College Coat of Arms

The school has forms that are named after seven Jesuit martyrs. The St Francis Xavier form was added as commemoration for the college's 125th Anniversary.

Extracurricular activities




The Ignatian


The Ignatian, the college magazine, is published yearly and features a selection of highlights from the previous school year.



From 2006, there is a yearbook for the outgoing year 11, with an art pupil being asked to produce its front cover.

College newsletter


Every Half Term a newsletter, summarising the college's achievements for that half term, is published. It includes a list of merits attained for that half term.



The college has a contingent of the Combined Cadet Force centred at the CCF hut. The contingent has both an Army Section and a Royal Air Force (RAF) Section.[15] Weekly Section training takes place on Mondays at the college. Cadets also get the chance to attend camps, Field Training Exercises (FTX), Adventurous Training (AT), and courses throughout the UK and occasionally abroad. Courses include flying, parachuting, signalling, catering, physical training instructor (PTI), schoolboy commando course, mountain leader training, and rock climbing.



Sports played at the college include: Football, Rugby union, Basketball, Tennis, Cross country running, Cricket, Swimming, and Cycling.[16] The school regularly attends sporting tournaments. The under-11s won a mini-bus for the school at a tournament.[citation needed] The school recently[when?] signed a deal with Tottenham Hotspur to allow the use of Tottenham's playing fields.

Old Ignatian Association


Former pupils of the school are commonly referred to as Old Ignatians. The main objective of the Old Ignatian Association is to serve the interests of the former pupils of the college. They provide spiritual, social, recreational, and sporting facilities so that they may serve the interests of not only the Old Ignatians but also of current pupils.[17]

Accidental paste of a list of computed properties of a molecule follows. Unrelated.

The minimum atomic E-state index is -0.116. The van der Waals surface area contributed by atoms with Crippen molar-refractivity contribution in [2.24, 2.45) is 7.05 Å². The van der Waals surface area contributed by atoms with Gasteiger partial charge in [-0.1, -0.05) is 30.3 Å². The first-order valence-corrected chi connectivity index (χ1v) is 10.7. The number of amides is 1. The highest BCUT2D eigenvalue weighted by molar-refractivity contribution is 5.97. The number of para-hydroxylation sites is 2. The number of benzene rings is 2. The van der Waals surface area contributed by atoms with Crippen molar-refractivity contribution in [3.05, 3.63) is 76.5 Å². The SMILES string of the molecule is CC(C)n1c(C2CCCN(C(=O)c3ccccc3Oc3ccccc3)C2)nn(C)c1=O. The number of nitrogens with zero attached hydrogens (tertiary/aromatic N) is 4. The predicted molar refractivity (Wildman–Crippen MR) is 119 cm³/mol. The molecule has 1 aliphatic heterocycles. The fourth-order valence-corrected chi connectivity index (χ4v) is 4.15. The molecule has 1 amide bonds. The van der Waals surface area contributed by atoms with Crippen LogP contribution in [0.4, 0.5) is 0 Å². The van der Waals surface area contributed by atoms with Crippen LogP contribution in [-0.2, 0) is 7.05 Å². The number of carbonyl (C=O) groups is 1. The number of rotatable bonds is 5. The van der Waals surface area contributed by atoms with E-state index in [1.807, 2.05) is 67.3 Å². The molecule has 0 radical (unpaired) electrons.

In the early 1960s, they bought a sports ground and built a pavilion built on a site in Woodford. However, in the 1970s the site was compulsorily purchased for the construction of the M11.

In 1999, the Old Ignatians purchased a former sports ground in Turkey Street, Enfield, to build a social centre and to provide some new sporting facilities that were not available in the Woodford centre. In 2008, "The Loyola Ground" was opened and is used by the association as well as the school for sporting, social, and many other events.[citation needed]

Notable alumni


See also



  1. ^ "St Ignatius College Celebrates 120 Years - Diocese of Westminster". rcdow.org.uk. 18 September 2014. Retrieved 23 September 2023.
  2. ^ Goethem, Alex Van (3 February 2020). "125th Anniversary St Ignatius College". BritishJesuitArchive. Retrieved 23 September 2023.
  3. ^ a b c Parkin, Bernard (1994). St Ignatius College, 1894 - 1994. St Ignatius College. ISBN 978-0952422105.
  4. ^ History from Loyola.Essex.sch.uk, retrieved 7 August 2017
  5. ^ Loyola Preparatory School, Independent Schools Inspectorate, retrieved 7 August 2017
  6. ^ "History of the School | St Ignatius College". www.st-ignatius.enfield.sch.uk. Retrieved 7 August 2017.
  7. ^ "St Ignatius College - GOV.UK". www.get-information-schools.service.gov.uk. Retrieved 23 September 2023.
  8. ^ "Enfield all-boys catholic school first in country to appoint female head teacher". Enfield Independent. 2 June 2016. Retrieved 23 September 2023.
  9. ^ "Best and worst schools in Enfield according to Ofsted". This Is Local London. 9 March 2023. Retrieved 23 September 2023.
  10. ^ Duncan, Pamela; García, Carmen Aguilar (6 September 2023). "Schools in England affected by Raac: the full government list". The Guardian. Retrieved 18 September 2023.
  11. ^ Archdiocese of Westminster, Section 48 Inspection, February 2023.
  12. ^ "St Ignatius College RC (Boys), Enfield". teachweb.co.uk. Retrieved 7 August 2017.
  13. ^ Roberts, I. D.. Jesuit Collegiate Education in England, 1794-1914. N.p., n.p, 1986.
  14. ^ Ofsted, Inspection Report, 2005, p. 15.
  15. ^ "St Ignatius College". Combined Cadet Force. Retrieved 23 September 2023.
  16. ^ "ST. IGNATIUS COLLEGE Enfield EN1 4NP". sports-facilities.co.uk. Retrieved 23 September 2023.
  17. ^ "Old Ignatians". Retrieved 23 September 2023.
  18. ^ "Archived copy". Archived from the original on 11 June 2011. Retrieved 21 October 2009.{{cite web}}: CS1 maint: archived copy as title (link)
  19. ^ Yaw Ampofo Ankrah (6 February 2007). "Who is Jo Kuffour?". Modern Ghana. Retrieved 11 May 2020.
  20. ^ Kevin Hyland